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Open-Source Hardware For Neuroscience 41

the_newsbeagle (2532562) writes "The equipment that neuroscientists use to record brain signals is plenty expensive, with a single system costing upward of $60,000. But it turns out that it's not too complicated to build your own, for the cost of about $3000. Two MIT grad students figured out how to do just that, and are distributing both manufactured systems and their designs through their website, Open Ephys. Their goal is to launch an open-source hardware movement in neuroscience, so researchers can spend less time worrying about the gear they need and more time doing experiments."
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Open-Source Hardware For Neuroscience

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  • by mandginguero ( 1435161 ) on Friday June 13, 2014 @04:04AM (#47227953)

    True, but imagine how bringing the cost down can lower the entry barrier for things such as teaching labs. My best course by far in undergrad was an electrophysiology course where we recorded action potentials in earthworms with just a couple electrodes and a differential amplifier hooked up to an old macintosh. Getting these technologies lower in cost may not alleviate quality concerns for high throughput research (which is what some of the quoted established company reps are saying in the article). But imagine how cheap the next iteration of these could be? An order of magnitude lower for the openBCI 8 channel EEG system []. And with scalp potentials and a 512 hz sample rate you can measure muscle potentials too, not just brain. If you could find a way to increase the sample rate you could do things like galvanic skin response too.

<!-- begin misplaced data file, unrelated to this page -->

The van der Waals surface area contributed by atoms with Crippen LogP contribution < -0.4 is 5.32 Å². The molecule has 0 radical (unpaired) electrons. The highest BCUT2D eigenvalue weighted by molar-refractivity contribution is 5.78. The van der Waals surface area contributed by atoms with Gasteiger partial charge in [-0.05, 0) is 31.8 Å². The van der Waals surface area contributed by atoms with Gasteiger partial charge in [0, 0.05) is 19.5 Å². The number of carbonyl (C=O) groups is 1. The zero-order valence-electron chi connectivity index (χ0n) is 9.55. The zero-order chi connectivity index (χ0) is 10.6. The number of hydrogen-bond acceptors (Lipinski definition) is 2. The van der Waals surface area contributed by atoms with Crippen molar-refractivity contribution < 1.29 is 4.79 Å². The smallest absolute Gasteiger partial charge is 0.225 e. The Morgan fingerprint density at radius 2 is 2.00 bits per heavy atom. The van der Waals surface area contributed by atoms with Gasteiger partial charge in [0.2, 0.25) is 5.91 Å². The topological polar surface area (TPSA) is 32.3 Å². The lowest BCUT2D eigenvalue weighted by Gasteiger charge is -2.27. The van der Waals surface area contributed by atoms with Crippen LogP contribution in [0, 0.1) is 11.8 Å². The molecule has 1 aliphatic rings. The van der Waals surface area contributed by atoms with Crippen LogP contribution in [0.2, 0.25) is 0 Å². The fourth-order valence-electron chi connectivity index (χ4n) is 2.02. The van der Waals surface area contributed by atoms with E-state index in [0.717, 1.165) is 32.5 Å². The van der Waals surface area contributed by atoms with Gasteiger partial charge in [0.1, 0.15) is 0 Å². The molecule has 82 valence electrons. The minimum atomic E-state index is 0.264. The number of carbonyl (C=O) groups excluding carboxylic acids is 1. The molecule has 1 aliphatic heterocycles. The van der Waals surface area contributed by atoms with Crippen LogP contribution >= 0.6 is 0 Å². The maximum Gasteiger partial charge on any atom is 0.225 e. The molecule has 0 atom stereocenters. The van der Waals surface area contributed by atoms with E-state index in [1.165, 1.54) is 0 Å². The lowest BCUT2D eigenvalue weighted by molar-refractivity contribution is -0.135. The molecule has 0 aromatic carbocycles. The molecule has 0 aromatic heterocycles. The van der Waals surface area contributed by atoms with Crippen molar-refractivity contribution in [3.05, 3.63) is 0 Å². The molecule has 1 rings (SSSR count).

• by mandginguero ( 1435161 ) on Friday June 13, 2014 @04:21AM (#47227987)

    you can use published results to validate your new equipment. if you can find the same trend in the data, same, and at least similar order of magnitude, then you are on the right path.

  • "Brain signals" (Score:4, Interesting)

    by RyanFenton ( 230700 ) on Friday June 13, 2014 @08:41AM (#47228911)

    This has always bothered me with the current state of neuroscience: The whole point of nerves/brain matter is to communicate/remember/transform information, but we're still relying on crude external cues like heat/bloodflow/electrical activity to tell us "somethings happening", and that's pretty much it. It always bothers me when I hear the term "brain signals".

    Nerves should be able to query their neighbors about their state, and the state of other nerves - otherwise, they wouldn't really be able to form something like a mind (as in, "the mind is what the brain does"). Why still can't we find a way to just "ask" the nerves what their state is?

    Even in our simulations, we just represent nerves as nodes that grow associations - but those associations are useless, unless they can be traversed in queries by the system, to gather inputs, and send outputs at all levels.

    Are we getting anywhere close to a stage where we can communicate with nerves to use that same communication system that logically must exist for it to function? Seems like even with limitations, that would be a LOT more useful than analogously inferring from traffic levels what the function of buildings in a city are, like we're doing now.

    Ryan Fenton

The moon is a planet just like the Earth, only it is even deader.